Second, the UK’s air quality hasn’t been this good for centuries. The decline of industry, the long-term switch to gas, improvements in car-exhaust emissions and more have meant a steady decline in pollution. DEFRA’s statistical release on UK air quality, published in 2019, suggests that stoves and open fires have had some impact on air quality, but it’s not enormous. Yes, there are bumps in pollution levels in the morning and especially in the evening, as those stoves and fires are lit, but the difference between mid-afternoon and mid-evening is not huge. The combined effect of other forms of pollution is clearly more important.

Why the war on wood burners?

The experience of the Great Smog in London in 1952 is testament to the fact that burning coal in large, dense urban areas can be a problem. As a result, it is banned in many cities in the UK. Extending that ban to wet logs might make some sense, too. But to ban the sale of these fuels completely, in a manner that will affect everyone in England – even in the majority of places where air quality is not a problem – is using a sledgehammer to crack a nut.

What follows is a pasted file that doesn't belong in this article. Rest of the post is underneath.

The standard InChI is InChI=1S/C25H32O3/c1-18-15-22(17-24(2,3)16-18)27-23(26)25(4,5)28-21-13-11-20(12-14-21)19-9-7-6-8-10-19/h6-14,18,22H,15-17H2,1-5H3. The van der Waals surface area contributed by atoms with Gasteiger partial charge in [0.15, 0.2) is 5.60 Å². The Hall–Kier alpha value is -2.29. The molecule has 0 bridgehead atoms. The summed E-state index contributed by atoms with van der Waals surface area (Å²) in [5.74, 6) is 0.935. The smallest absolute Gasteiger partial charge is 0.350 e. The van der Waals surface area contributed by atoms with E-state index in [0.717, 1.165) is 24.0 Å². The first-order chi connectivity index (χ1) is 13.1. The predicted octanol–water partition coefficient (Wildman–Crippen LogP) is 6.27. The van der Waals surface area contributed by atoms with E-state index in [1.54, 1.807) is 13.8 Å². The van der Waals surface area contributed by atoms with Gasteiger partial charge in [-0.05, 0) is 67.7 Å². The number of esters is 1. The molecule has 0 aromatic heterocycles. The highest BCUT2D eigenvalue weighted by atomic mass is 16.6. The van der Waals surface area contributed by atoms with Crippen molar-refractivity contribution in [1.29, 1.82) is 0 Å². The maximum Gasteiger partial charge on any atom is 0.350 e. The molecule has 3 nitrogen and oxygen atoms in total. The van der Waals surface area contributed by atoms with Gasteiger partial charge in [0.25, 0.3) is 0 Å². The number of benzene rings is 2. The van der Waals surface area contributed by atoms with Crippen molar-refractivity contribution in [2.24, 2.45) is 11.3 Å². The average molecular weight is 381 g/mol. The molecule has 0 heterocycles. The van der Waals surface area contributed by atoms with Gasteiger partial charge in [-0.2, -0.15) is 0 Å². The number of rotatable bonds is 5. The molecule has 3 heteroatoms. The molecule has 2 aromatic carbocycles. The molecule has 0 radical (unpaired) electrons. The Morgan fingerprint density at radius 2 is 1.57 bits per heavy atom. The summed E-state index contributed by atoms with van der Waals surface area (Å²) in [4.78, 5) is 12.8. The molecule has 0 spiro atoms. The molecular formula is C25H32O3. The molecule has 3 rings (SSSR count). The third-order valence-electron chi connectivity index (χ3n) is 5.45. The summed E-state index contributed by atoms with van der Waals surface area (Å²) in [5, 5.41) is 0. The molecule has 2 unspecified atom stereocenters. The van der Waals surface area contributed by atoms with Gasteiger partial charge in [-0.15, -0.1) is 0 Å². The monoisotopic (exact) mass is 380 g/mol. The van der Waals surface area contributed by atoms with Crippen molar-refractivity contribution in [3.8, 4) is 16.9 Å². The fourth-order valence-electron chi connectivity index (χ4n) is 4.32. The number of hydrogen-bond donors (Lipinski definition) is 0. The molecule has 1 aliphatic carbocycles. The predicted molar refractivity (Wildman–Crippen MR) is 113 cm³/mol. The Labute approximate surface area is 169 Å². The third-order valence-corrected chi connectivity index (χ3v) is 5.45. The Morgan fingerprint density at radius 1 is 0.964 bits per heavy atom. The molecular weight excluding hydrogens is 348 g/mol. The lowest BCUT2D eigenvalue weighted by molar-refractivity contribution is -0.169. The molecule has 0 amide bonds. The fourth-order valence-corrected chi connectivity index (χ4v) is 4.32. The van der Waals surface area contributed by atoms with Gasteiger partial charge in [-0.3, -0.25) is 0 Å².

For some people, burning coal and wood is a necessity, as they are not connected to the gas network and heating their homes with electric heaters is too expensive. But even where a stove or fire is not essential, it is still a great pleasure for millions of people. Forcing people to use smokeless fuels, which are far more expensive and less aesthetically pleasing, should be justified with hard evidence.

Just for good measure, under this policy logs would need to have no more than 20 per cent moisture to be permitted for sale. That’s difficult to achieve by just leaving them to dry out in the air, so that means they will usually need to be kiln-dried. Sticking logs in a big oven to dry out is surely going to add to the UK’s greenhouse-gas emissions. Oh, the irony.

This ban is excessive and the evidence to justify it is weak. Ministers and civil servants must be too busy listening to the lobbying of NGOs to take account of the interests of wider society.

Rob Lyons is science and technology director at the Academy of Ideas and a spiked columnist.

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David Bunney

27th February 2020 at 11:19 pm